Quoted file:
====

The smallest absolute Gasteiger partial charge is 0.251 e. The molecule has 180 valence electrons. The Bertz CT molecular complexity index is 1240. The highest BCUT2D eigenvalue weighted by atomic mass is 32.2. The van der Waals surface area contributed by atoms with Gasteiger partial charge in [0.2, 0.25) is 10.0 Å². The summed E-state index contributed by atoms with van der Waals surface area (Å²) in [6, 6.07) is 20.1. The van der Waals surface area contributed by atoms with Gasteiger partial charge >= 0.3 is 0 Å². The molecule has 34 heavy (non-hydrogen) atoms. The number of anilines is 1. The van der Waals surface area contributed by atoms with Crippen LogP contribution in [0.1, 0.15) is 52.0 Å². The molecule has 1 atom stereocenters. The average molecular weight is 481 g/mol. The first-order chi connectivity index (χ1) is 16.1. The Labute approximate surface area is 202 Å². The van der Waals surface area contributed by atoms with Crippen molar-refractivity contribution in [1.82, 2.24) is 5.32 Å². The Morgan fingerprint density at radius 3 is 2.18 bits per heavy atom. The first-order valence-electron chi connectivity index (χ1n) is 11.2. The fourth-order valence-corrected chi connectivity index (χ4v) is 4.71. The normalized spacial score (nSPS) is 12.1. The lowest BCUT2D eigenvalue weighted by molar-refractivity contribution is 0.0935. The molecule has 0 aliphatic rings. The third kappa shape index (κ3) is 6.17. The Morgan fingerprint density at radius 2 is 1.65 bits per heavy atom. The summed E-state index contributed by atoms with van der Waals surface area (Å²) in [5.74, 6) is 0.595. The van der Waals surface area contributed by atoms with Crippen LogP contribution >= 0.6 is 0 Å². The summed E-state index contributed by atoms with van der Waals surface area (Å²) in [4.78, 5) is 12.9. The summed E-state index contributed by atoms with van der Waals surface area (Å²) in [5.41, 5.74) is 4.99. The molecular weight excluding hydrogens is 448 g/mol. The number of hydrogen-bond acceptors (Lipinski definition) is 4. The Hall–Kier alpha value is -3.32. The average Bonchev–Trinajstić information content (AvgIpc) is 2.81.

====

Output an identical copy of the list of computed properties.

The smallest absolute Gasteiger partial charge is 0.251 e. The molecule has 180 valence electrons. The Bertz CT molecular complexity index is 1240. The highest BCUT2D eigenvalue weighted by atomic mass is 32.2. The van der Waals surface area contributed by atoms with Gasteiger partial charge in [0.2, 0.25) is 10.0 Å². The summed E-state index contributed by atoms with van der Waals surface area (Å²) in [6, 6.07) is 20.1. The van der Waals surface area contributed by atoms with Gasteiger partial charge >= 0.3 is 0 Å². The molecule has 34 heavy (non-hydrogen) atoms. The number of anilines is 1. The van der Waals surface area contributed by atoms with Crippen LogP contribution in [0.1, 0.15) is 52.0 Å². The molecule has 1 atom stereocenters. The average molecular weight is 481 g/mol. The first-order chi connectivity index (χ1) is 16.1. The Labute approximate surface area is 202 Å². The van der Waals surface area contributed by atoms with Crippen molar-refractivity contribution in [1.82, 2.24) is 5.32 Å². The Morgan fingerprint density at radius 3 is 2.18 bits per heavy atom. The first-order valence-electron chi connectivity index (χ1n) is 11.2. The fourth-order valence-corrected chi connectivity index (χ4v) is 4.71. The normalized spacial score (nSPS) is 12.1. The lowest BCUT2D eigenvalue weighted by molar-refractivity contribution is 0.0935. The molecule has 0 aliphatic rings. The third kappa shape index (κ3) is 6.17. The Morgan fingerprint density at radius 2 is 1.65 bits per heavy atom. The summed E-state index contributed by atoms with van der Waals surface area (Å²) in [5.74, 6) is 0.595. The van der Waals surface area contributed by atoms with Crippen LogP contribution >= 0.6 is 0 Å². The summed E-state index contributed by atoms with van der Waals surface area (Å²) in [4.78, 5) is 12.9. The summed E-state index contributed by atoms with van der Waals surface area (Å²) in [5.41, 5.74) is 4.99. The molecular weight excluding hydrogens is 448 g/mol. The number of hydrogen-bond acceptors (Lipinski definition) is 4. The Hall–Kier alpha value is -3.32. The average Bonchev–Trinajstić information content (AvgIpc) is 2.81.